When I started following hockey and college football back in the Eighties I learned of the necessity for a difference between a winning streak and an unbeaten streak. (The same distinction is necessary in the NFL but ties are not common enough to make the difference salient.) For a while I thought it was just an optimistic and pessimistic way of saying the same thing. Then I learned that the semantics went beyond attitude.
So a winning streak does entail an unbeaten streak; and when a team ties a game the unbeaten streak continues but the winning streak is over. So an unbeaten streak is less impressive than a win streak. But it's not too shabby.
Because of the point system in hockey it was a relevant statistic. The team got two points for a win one point for a tie and no points for a loss. Well that changed several years ago. Ever since the 1999-2000 season a team earns one point if the regulation period ends in a tie even if the team loses the game during the overtime period. Of course the other team gets two points for the win. And now there are no more ties. The game will always be decided; if necessary by a shootout.
This has introduced a new phrase for another somewhat relevant streak: the point streak. Even if a team loses a game the streak is still intact as long as the regulation period ends in a tie. A winning streak entails an unbeaten streak which then entails a point streak. And of course a point streak is less impressive.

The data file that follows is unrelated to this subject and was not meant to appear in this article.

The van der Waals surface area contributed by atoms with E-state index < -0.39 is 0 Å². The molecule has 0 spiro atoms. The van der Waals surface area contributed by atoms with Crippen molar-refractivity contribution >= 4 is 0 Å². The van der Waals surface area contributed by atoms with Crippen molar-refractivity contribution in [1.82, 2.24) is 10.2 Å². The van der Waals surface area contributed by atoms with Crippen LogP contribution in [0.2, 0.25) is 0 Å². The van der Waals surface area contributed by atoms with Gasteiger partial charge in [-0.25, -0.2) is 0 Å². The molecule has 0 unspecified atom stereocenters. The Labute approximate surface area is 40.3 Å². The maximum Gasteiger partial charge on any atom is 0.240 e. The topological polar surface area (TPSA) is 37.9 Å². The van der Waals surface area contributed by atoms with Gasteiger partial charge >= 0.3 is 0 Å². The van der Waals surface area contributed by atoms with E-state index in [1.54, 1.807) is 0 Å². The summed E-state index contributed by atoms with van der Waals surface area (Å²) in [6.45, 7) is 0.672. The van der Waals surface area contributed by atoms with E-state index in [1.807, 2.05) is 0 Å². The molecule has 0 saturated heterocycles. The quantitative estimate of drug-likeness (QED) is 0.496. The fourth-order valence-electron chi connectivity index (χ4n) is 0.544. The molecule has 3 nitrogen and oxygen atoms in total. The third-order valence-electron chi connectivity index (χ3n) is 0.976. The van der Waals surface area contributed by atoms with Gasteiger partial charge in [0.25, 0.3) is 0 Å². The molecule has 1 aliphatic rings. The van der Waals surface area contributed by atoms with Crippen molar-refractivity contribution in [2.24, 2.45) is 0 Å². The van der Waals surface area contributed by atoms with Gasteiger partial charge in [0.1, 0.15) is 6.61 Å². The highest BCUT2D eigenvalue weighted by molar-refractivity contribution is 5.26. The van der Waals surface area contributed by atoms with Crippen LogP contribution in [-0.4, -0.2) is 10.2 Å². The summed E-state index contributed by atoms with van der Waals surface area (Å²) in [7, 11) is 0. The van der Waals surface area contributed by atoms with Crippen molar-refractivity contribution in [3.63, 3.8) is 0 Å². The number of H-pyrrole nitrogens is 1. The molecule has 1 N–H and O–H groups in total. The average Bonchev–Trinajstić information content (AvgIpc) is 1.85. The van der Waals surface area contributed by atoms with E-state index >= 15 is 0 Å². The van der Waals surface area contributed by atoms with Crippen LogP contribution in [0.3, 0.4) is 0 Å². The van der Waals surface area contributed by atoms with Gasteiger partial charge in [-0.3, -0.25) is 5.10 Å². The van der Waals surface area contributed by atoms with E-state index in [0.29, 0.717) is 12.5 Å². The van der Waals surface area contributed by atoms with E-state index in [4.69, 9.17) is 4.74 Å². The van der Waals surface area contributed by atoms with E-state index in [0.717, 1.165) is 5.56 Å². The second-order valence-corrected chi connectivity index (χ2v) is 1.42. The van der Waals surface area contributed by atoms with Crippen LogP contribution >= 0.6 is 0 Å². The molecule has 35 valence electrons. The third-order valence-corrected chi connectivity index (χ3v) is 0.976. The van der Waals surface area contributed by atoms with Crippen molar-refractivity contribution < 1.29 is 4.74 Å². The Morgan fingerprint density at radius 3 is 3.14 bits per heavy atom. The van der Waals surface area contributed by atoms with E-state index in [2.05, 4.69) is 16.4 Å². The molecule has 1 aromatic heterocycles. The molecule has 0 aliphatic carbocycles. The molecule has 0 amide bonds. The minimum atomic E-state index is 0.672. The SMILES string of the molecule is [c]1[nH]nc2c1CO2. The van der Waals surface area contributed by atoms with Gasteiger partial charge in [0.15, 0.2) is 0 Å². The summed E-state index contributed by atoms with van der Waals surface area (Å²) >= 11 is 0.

And as far as headlines and sports commentary go there are several other streaks entailed by all these so far mentioned.
One AP headline today announces the end of one team's streak that isn't very significant and really not too impressive:
Over the course of those 14 home games (which stretch back to Nov 9) the Canucks have also played 14 away games. Their record in those away games is 5 wins 7 losses and 2 overtime losses. Combined with their home record over that period (before today's loss) the Canucks have won 17 games and lost 11. Four of those losses were tied at the end of 60 minutes so they get moved over into the points column.
There are several ways to make their performance sound impressive. One line late in the story extends the span of the accomplishment by mentioning that their previous home loss was back on November 1. That statistic give the illusion of adding more than a week to their streak even though their next home game (the game that started the streak) was 8 days later.
Another trick to make their performance sound more impressive: They're second in their division: the Northwest division of the Campbell Conference. But they're technically the 5th place team in the conference. And they're 18 points behind the conference leading Detroit Red Wings.
Sort the league into 2 conferences and it's possible for the best team in one conference to fall below the 50th percentile overall. Divide each of those categories into three divisions and it's possible for the best team in a division to be around the bottom 15th percentile.
In sports such a case is unlikely. And this isn't such a case. The Canucks are not a bad team. And they haven't been playing badly over this span of time. They're comfortably over .500 in their record. But it's been no more than a mediocre run.
17-11: and they get a headline calling it a streak.